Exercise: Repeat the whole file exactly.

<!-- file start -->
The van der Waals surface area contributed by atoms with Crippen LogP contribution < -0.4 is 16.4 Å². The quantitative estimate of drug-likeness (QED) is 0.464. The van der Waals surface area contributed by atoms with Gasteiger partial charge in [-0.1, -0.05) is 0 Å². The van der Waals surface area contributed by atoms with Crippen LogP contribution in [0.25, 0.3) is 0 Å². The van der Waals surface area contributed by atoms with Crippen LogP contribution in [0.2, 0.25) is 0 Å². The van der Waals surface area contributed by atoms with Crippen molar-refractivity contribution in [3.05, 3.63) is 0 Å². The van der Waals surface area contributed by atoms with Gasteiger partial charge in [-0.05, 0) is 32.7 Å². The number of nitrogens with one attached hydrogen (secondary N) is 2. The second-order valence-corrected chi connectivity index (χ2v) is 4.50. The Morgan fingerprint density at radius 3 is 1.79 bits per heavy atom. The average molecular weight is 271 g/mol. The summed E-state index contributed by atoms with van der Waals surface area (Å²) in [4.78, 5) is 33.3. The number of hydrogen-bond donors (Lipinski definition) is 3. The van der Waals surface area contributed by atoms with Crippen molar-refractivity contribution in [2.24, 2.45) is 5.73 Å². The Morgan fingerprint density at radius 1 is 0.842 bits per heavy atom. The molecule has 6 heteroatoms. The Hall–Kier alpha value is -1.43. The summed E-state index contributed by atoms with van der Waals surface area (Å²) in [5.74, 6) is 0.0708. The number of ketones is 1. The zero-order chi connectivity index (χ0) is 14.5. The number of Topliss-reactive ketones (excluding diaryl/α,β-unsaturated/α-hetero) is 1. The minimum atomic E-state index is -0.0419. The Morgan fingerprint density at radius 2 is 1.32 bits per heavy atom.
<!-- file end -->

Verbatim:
The van der Waals surface area contributed by atoms with Crippen LogP contribution < -0.4 is 16.4 Å². The quantitative estimate of drug-likeness (QED) is 0.464. The van der Waals surface area contributed by atoms with Gasteiger partial charge in [-0.1, -0.05) is 0 Å². The van der Waals surface area contributed by atoms with Crippen LogP contribution in [0.25, 0.3) is 0 Å². The van der Waals surface area contributed by atoms with Crippen LogP contribution in [0.2, 0.25) is 0 Å². The van der Waals surface area contributed by atoms with Crippen molar-refractivity contribution in [3.05, 3.63) is 0 Å². The van der Waals surface area contributed by atoms with Gasteiger partial charge in [-0.05, 0) is 32.7 Å². The number of nitrogens with one attached hydrogen (secondary N) is 2. The second-order valence-corrected chi connectivity index (χ2v) is 4.50. The Morgan fingerprint density at radius 3 is 1.79 bits per heavy atom. The average molecular weight is 271 g/mol. The summed E-state index contributed by atoms with van der Waals surface area (Å²) in [4.78, 5) is 33.3. The number of hydrogen-bond donors (Lipinski definition) is 3. The van der Waals surface area contributed by atoms with Crippen molar-refractivity contribution in [2.24, 2.45) is 5.73 Å². The Morgan fingerprint density at radius 1 is 0.842 bits per heavy atom. The molecule has 6 heteroatoms. The Hall–Kier alpha value is -1.43. The summed E-state index contributed by atoms with van der Waals surface area (Å²) in [5.74, 6) is 0.0708. The number of ketones is 1. The zero-order chi connectivity index (χ0) is 14.5. The number of Topliss-reactive ketones (excluding diaryl/α,β-unsaturated/α-hetero) is 1. The minimum atomic E-state index is -0.0419. The Morgan fingerprint density at radius 2 is 1.32 bits per heavy atom.